1 month ago #25873
Is the character Veronica made up? There’s no trace in the bible, and even her name “true image” sounds fabricated. Is there a supposed relic of the towel with the image? Is it meant to be taken seriously? Or is it just a literary device to aid imagination of a desire to comfort Jesus, and His being the true Image of God?1 month ago #25881
According to tradition, Veronica is a saint. I don’t think the Church “makes stuff up.” I don’t think it is merely a literary device to aid the imagination either. The Eastern Orthodox and Eastern Catholics also hold “Veronica” to be a saint, although, they would call her something different. There have been visions of St. Veronica by mystics, also. Again, these visions are private revelations, but St. Veronica doesn’t contradict anything in the Magisterium. I am not very intelligent, and these are my views; someone far more intelligent than me could probably answer your question better. God bless you 🙂1 month ago #25882
Howard HampsonKeymaster@Howard the Pilgrim
I googled Saint Veronica and pretty much came up with what Kile has posted. A couple of sources mentioned the cloth being at the Vatican. I am inclined to believe in her existence as she is enshrined in the Stations of the Cross at the Catholic Church. It would not surprise me that some woman took pity on Jesus on his way up the Via Dolorosa to Golgotha for Luke 23:27 records, “And there followed him a great multitude of the people, and of women who bewailed and lamented him.” (RSVCE) Perhaps her real name is unknown and she came to be called by the name or title of the cloth with which Jesus rewarded her for her kindness and her courage.
As far as something not being in the Bible, the Apostle John says, “There are also many other things that Jesus did, but if these were to be described individually, I do not think the whole world would contain the books that would be written.” John 21:25 NABRE I see that as including events that happened to Jesus. The Apostle Paul also mentioned oral and written traditions.
So as I participate in or pray the Stations of the Cross, I honor her and her kindness to Jesus and His kindness to her in giving her his image imprinted on her cloth. Our Lady of Guadalupe also did a similar thing. One of the things I appreciate about the Catholic Church is mystery. That everything is not nailed down and 100% verifiable to satisfy our materialistic and rationalistic tendencies.1 month ago #25891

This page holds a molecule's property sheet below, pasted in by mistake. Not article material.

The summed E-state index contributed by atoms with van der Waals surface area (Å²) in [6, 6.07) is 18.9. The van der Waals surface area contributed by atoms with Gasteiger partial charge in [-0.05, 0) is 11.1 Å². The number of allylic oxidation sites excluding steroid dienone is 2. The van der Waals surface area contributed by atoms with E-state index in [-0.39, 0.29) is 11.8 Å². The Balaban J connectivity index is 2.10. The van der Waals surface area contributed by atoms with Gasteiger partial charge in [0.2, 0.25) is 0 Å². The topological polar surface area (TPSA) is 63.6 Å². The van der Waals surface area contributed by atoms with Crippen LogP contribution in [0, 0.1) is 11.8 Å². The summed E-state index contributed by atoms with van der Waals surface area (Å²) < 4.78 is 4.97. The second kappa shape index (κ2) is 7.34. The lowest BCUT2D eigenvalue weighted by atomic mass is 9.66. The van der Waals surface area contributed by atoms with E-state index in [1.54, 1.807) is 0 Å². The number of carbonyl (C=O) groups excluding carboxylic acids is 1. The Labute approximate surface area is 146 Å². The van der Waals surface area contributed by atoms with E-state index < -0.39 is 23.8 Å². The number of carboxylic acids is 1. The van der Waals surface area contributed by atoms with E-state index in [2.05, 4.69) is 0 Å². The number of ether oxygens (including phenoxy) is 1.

Was Veronica a made-up person? Probably not; as Howard indicates, she was probably a real person who did a real kindness to Jesus as he proceeded on his way to Calvary. However, since her name was not known, she was given a coined name based on her function (this is described in the Wikipedia article). This is the same approach that was followed when people spoke about the soldier who pierced Jesus’ side as he hung lifeless on the cross. They called him Longinus, which is the Latin name for “spear.” In the same manner, we have the rich man in Jesus’ parable of the Rich Man and Lazarus; he was called Dives, which means “rich.”
David1 month ago #25896
And don’t forget about St. Dismas 😉1 week, 6 days ago #26097
Thank you everyone. It sounds like it’s built into a legend, but may have a foundation of truth.
I found it a very beneficial prayer. I was able to attend one at my parish which I think was the Liguori one with bible verses added. I also went to several at an abbey. They used a different basic script which remained the same each time, and used different scripture readings each day. I really liked the Hebrews one. They had 15 stations and concluded with the resurrection.
Is it only done in lent?1 week, 6 days ago #26103
I found it a very beneficial prayer.
That’s my feeling about it, too. My wife has a different opinion, based on her desire to avoid anything having to do with suffering and death. But I think that sentiment is misplaced. Christianity is based precisely on an acceptance of suffering and death as inevitable. If we seek to avoid them, we will be frustrated, because they will come regardless of our fear and abhorrence.
Special versions of the Stations of the Cross are invented for many public occasions. However, the one written by St. Alphonsus Liguori is still the most popular after several centuries, probably because it follows the traditional pattern and does not try to do anything unique. It’s just good, solid spiritual nourishment.
David1 week, 5 days ago #26116
I liked the Ligouri one. The monks used a version that is similar, but pared down quite a lot. It doesn’t have that hymn and misses some of the repeated phrases. It took about 10 minutes rather than half an hour, but they did it every day except Sunday in the lead up to the Triduum.
Do people do it throughout the year or only in lent?1 week, 5 days ago #26117
Do people do it throughout the year or only in lent?
I had intended to answer that question earlier, but was very busy, juggling several projects at once.
The Stations of the Cross are, of course, especially apropos to Lent, but the prayers can be used at any time during the year. I use them as meditation points whenever the mood strikes me, because they speak of the price of my salvation. That is a topic which is worthwhile in any season.
David1 week, 5 days ago #26131
Thank you. I think St Teresa recommended frequent meditation on Christ’s passion.1 week, 5 days ago #26134
Yes, she did. In my experience, many others, especially priests, have recommended the same.
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